Monday, October 20, 2014

4000-30 B.C.: 'Black Land' creates mighty civilization, part 1

Here's the overall landscape of Egypt and the surrouding
area.  (
So I'm saying it again:  the single most important event in the history of mankind that made everything we have today possible -- electricity, televisions, microwaves, computers, the Internet, the wheel, pottery, iPad, baskets, ice cream, albuterol, etc. -- was the formation of the first civilizations.  While the Sumerians were busy creating one in Southern Mesopotamia, the Egyptians were forming one of their own in Egypt.

Some people speculate that environmental changes that resulted in a drier climate forced humans to migrate to areas where there was plenty of water, which is perhaps why so many different groups of people merged into land near the Tigris, Euphrates, and Nile Rivers.  People learned there was plenty of game by the rivers, and this was ideal for hunters and gatherers. Miracles happen, though, when humans are forced together, and among the first miracles was improved management of land and resources.

Over the next thousand years, small clans and families living in these areas learned they could make their own food by tilling the soil and planting seeds.  In Egypt people planted barley and wheat, and they even learned to make bread and beer. They also developed a taste for vegetables, mostly onions, leeks, cabbage, lettuce and cucumber.  Their general diet was vegetarian in nature, as they lived on bread, vegetables and beer.  (Some portray them as drunkards, although in reality their beer was watered down and more acidic compared to ours.  The ancient Mesopotamians were known for drinking wines, and this too was probably watered down compared to ours.)

They went fishing for fish, and hunted for beef, lamb, goat, duck, and geese.  They also made flax, and from this was made linen and clothes. And this was all possible because people shared ideas and worked together. The more they worked together, the better able they were to manage natural resources.  The better they were able to do this, the more free time they had.  The more free time they had, the more they blended ideas, and the more they discovered and invented.  This was all made possible, and they knew it, because of the mighty Nile River.  (Martell, page 30)(Shuter, page 18-20)

The Nile River is the longest in the world, flowing for over 4,160 miles from the equator, through northeast Africa, and for 600 miles through Egypt until it breaks into various channels and dumps into the Mediterranean Sea.  Where the Nile ends at the Mediterranean coast is referred to as the Nile Delta (Kobasa, page 6-7) (Sigerist, page 218)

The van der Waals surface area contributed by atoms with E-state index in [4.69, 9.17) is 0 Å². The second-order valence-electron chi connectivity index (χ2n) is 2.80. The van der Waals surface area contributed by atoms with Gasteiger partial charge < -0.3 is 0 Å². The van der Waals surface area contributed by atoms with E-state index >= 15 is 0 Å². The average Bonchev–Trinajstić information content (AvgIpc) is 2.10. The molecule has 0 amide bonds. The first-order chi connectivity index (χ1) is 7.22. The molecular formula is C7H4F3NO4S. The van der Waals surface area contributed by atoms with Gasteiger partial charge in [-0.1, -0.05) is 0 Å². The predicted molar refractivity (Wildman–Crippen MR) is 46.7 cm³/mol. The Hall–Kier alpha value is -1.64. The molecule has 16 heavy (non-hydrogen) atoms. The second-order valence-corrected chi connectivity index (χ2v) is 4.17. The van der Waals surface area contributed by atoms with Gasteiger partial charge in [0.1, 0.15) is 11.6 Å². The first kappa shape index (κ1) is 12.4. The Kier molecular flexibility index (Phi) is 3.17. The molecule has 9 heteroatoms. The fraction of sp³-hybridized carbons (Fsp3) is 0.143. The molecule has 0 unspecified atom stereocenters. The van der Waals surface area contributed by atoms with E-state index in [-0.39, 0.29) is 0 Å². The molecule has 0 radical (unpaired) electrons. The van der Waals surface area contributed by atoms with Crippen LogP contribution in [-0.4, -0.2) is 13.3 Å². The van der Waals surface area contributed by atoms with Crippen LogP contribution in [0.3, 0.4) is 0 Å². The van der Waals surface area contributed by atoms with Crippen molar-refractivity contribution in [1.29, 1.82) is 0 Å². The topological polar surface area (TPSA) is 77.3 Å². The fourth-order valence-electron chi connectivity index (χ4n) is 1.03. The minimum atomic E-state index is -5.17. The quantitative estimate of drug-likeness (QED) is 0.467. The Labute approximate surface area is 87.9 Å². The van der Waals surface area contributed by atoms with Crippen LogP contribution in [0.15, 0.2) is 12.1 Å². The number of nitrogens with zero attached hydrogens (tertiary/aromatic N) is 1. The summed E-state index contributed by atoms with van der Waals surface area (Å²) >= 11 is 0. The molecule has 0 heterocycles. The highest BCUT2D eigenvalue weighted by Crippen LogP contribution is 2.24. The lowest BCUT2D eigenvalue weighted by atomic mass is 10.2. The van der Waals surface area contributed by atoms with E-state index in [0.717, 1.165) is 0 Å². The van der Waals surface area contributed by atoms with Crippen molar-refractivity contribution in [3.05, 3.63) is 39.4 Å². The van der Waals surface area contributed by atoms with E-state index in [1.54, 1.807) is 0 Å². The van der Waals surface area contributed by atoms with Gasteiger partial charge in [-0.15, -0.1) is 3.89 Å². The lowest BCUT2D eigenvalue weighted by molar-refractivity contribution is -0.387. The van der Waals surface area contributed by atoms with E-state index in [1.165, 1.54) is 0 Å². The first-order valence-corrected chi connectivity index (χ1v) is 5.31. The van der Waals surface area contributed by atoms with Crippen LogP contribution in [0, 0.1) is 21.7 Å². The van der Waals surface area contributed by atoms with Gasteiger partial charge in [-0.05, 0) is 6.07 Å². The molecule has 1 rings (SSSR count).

Henry Sigerist, in his 1951 history of medicine, explains that the Nile Delta receives the most rain in the region, "on average of 42 days.  Cairo has an average of only 26 rainly days, and there is hardly any precipitation in Thebes."  For this reason, the land depended almost completely on the Nile river for irrigation. (Sigerist, page 218)

Henry Sigerist explains that there are essentially two rivers that come together north of Khartun, in the Sudan, a desert area. The two rivers are the White Nile that comes from central Africa, and the Blue Nile that comes from the mountains of Ethiopia.  The flooding occurs due to winter rains in central Africa and melting of snow in the mountains of Ethiopia.  The rivers come together, carrying through Egypt vegetation from the grasslands of Africa and mud from Ethiopia.  This caused humus to gather in various places along the river, and in the Nile Delta. This mud gave Egypt its name: "the Black land." (Sigerist, page 219)

This allowed the people of the area to differentiates Egyptian lands with the sun beaten hot sands alongside the river, which the Egyptians referred to as "Deshret," or Red :and." (Shuter, page 6)

They also referred to the river as the "Black River," perhaps due to the black mud left after the inundation.

To be continued...

References:  See "4000-30 B.C.: The "Black Land" creates mighty civilization, part 4

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